ems are all around and they would mount -
Food, landlessness and overpopulation, mass il-
iteracy, superstition, rural backwardness, a
>abel of tongues, a myriad of regional walls,
he threat of Communism and (even worse)
he rivalries and hatreds of Communalism, the
ncrusted traditional divisions of language and
religion, and most of all, the terrible shadow
f passivity which history and tradition cast
ver the present.
The problems would mount and there is no
ne on the political horizon of India today who
ould deal with them and keep the basic trust
f elite and masses alike as Nehru does.
VEN INDIA achieved its independence,
there was a group of remarkable national'
eaders available, Gandhi, Nehru, Patel, Raja-
opalacharia, Jayaprakash Narayan.,
Gandhi was assassinated. Sardar Vallabhbhai
'atel, who was the practical man and boss of
he Congress Party, performed-one of the hard-
st tasks of the new nation when he managed
o dissolve the princely states and pensioned
iff the maharajahas and the nizams, mostly
'ithout violence except for the tragic attack
n Hyderabad. But he too died in 1950. Rajago-
alacharia, the last governor-general of India,
s still in Madras, past 80, a bitter opponent of
rehru and one of the founders of the new Swa-
antra Party.
Two other men have shown a capacity for

boundaries to the various language groups in
India. The announced splitting-up of Bombay.
into two states is an instance. But Pant also is
an elderly man and must husband his strength.
THERE REMAIN two men, both in Nehru's.
cabinet, whose names come up in most dis-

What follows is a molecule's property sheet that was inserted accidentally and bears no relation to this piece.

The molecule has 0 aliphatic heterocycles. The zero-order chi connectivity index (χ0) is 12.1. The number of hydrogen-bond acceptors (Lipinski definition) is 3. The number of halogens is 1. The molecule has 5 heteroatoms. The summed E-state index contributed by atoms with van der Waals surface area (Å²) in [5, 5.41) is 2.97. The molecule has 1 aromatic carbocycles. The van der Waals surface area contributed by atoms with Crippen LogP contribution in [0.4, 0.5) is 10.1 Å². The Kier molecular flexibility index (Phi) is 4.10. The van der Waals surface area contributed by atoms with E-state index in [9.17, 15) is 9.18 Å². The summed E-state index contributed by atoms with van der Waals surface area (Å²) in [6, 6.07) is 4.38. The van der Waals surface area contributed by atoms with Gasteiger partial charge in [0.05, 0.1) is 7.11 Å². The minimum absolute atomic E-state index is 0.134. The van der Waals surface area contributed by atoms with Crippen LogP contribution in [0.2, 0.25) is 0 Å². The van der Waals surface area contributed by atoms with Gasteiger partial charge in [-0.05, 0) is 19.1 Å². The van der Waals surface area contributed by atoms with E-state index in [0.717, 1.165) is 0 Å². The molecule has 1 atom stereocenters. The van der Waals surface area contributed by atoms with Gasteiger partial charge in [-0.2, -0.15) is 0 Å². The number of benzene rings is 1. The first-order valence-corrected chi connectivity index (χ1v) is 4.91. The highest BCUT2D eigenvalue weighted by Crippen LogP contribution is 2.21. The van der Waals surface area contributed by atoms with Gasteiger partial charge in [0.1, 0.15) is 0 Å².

cussions of his successor. The more obvious one
is the Finance Minister Morarji Desai, who has
been in London and Washiligton discussing
Western aid to India.
A former governor of Bombay, Desai was
largely respnosible for the prohibition law
which affects that state. He has great ability
but is a colorless figure. On his arrival in Lon-
don he was almost ignore dby the British press
while Krishna Menon was surrounded by news-
papermen.
The second is Food Minister S. K. Patil, a
newcomer to India's top governing group, who
has the least enviable job in the whole govern-
mental array. Under the present system India
is fragmented into a number of 'food zones' in
which controls can be imposed in case of emer-
gency food shortages. Patil is determined to re-
move these zones gradually and have a single
all-India food zone and a single food-bank so
that surpluses can be moved to deficit areas
and controls imposed by the central govern-
ment.
But this would mean the overriding of the
state governments and Patil knows it would
mean making enemies. As a food minister he
must also make enemies when he moves against
profiteers. He has the further disadvantage of
not being close to Nehru as Desai is. But I
should not write him off.
"rHE PRIME MINISTER," one of Nehru's
colleagues has remarked, "is like an oak.
Nothing grows under his shade." Certainly the
great Indian national leaders were the earlier
ones who flourished under Gandhi, and in the
past decade few younger ones have grown to
stature.
The most tragic story is that of the split be-